(June 13, 2020 – written by Dave)
We’ve had a lovely rest day here in Newcastle, NSW. The hostel is nice and mostly quiet overnight. We found plenty of cafes for coffee and food, walked a good deal of the city, had some nice weather and got into the surfing vibe.
Newcastle was founded in 1797 and due to rich local coal deposits it quickly became a valuable resource for the rest of fledgling colony of NSW. From its earliest days it’s always had a hard edge. Early “miners” coming to work here were not volunteers, most were convicts who misbehaved elsewhere. Getting sent to Newcastle was not for the faint of heart.
Over time convict labour faded away but Newcastle kept its industrial edge. Coal mining expanded into the Hunter Valley, several shipyards sprang up along the Hunter River and a large steel works operated for close to 100 years. Newcastle was so important to Australia that it was targeted by the Japanese bombers during WWII.
Most of the heavy industries have faded away by now but the port remains very active, being a major export point for Australian raw minerals. Newcastle started with coal, which was the first ever export product from Australia. Coal exports have been passing through the port since roughly 1799 and they continue strong today.
While working in the mines, in the port or at the ship works clearly would have been a hard life for the workers, it obviously generated a good deal of wealth for the company owners. The city centre of Newcastle is full of gracious old buildings of significant scale and grandeur. It is nice to see that many of them have been preserved more or less intact. Gentrification projects in recent years have added many modern buildings but there seems to be a trend here to at least save the old building facades. The overall affect of mixing old and new gives the city a warm feeling as you stroll about the laneways.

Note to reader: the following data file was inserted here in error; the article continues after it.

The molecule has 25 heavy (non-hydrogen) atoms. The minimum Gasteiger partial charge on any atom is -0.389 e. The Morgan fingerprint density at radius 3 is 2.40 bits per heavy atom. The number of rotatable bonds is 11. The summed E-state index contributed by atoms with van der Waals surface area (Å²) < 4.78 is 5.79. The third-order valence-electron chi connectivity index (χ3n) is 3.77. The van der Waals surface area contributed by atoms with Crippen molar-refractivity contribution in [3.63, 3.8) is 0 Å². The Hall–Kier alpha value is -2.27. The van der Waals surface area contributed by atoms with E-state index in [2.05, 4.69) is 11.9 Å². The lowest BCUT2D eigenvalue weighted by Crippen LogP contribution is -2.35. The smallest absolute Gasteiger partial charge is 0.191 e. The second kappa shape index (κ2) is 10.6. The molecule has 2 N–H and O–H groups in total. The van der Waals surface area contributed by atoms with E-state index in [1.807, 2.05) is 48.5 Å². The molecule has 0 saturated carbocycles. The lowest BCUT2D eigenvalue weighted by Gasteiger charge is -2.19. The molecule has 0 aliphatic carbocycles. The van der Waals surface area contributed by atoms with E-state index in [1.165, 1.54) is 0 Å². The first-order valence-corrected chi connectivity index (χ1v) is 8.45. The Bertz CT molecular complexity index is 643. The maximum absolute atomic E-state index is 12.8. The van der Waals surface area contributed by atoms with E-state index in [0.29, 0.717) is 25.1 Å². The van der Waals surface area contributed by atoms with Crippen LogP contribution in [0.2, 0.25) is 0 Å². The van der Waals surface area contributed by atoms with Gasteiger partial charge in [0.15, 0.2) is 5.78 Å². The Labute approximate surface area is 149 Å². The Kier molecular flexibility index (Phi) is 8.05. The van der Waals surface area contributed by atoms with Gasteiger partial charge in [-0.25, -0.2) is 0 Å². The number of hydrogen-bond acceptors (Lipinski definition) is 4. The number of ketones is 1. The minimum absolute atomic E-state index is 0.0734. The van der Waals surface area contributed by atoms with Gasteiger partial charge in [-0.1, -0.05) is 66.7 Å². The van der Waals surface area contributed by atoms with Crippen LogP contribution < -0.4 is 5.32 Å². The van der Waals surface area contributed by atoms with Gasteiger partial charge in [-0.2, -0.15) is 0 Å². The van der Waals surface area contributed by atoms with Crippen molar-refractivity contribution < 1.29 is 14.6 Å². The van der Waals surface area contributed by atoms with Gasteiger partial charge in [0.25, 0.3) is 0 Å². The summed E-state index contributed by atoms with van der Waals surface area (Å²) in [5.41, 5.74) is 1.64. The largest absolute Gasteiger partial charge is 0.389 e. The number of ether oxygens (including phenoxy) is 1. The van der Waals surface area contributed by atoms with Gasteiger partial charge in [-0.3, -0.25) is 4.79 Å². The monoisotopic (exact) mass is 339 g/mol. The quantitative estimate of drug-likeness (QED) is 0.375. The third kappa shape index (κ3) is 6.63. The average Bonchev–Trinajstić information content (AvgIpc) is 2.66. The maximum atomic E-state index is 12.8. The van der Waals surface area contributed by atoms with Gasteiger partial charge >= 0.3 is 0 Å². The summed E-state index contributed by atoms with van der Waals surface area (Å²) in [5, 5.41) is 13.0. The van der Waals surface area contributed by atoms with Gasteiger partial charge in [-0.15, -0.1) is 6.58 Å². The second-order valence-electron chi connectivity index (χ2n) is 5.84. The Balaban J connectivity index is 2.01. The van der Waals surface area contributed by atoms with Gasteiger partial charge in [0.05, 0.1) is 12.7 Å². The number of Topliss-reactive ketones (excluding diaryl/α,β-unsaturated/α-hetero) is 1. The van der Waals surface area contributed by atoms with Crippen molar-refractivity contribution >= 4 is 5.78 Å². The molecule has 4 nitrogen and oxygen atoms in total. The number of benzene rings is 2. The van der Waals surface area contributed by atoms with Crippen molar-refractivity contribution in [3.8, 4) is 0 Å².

The Newcastle of today continues a heavy focus on mining natural resources. Most of the folks around, however, appear to focus on water, or more specifically, the ocean. There are several baths (pools) along the foreshore and the water is full of people surfing. Lots of “rasta” men and women hanging out, drinking coffee and staring out to the waves helps create a laidback vibe. As noted in earlier blogs, we don’t have the bodies or in my case hair, to take up surfing. It’s a young person’s gig. Someone has to play the “oldies hanging in the cafe” role – tough duty but we’re up for it. Ocean photo overdose follows:
Tomorrow we head north again. We hop a ferry to Stockton, ride to Nelson Bay, then hop another ferry over to Hawks Nest. The forecast is iffy in the morning but clearing as the day progresses. The Nelson Bay ferry company claims that 95% of the ferry crossings are joined by dolphins. We are hoping for calm seas on both ferries. Of course dolphins would be fun also.
Gear has exploded all over our room and we need to get things re-packed. But in all honesty, this bikepacker style we are travelling has some advantages – not much gear means you have to spend less time packing. We may actually set the tent up tomorrow night. We’ve picked a campground that has a camp kitchen so it’s not really roughing it. Of course, you never know what’s open in the Covid world. Maybe we’ll end up under a bridge.
Closing photos from Newcastle: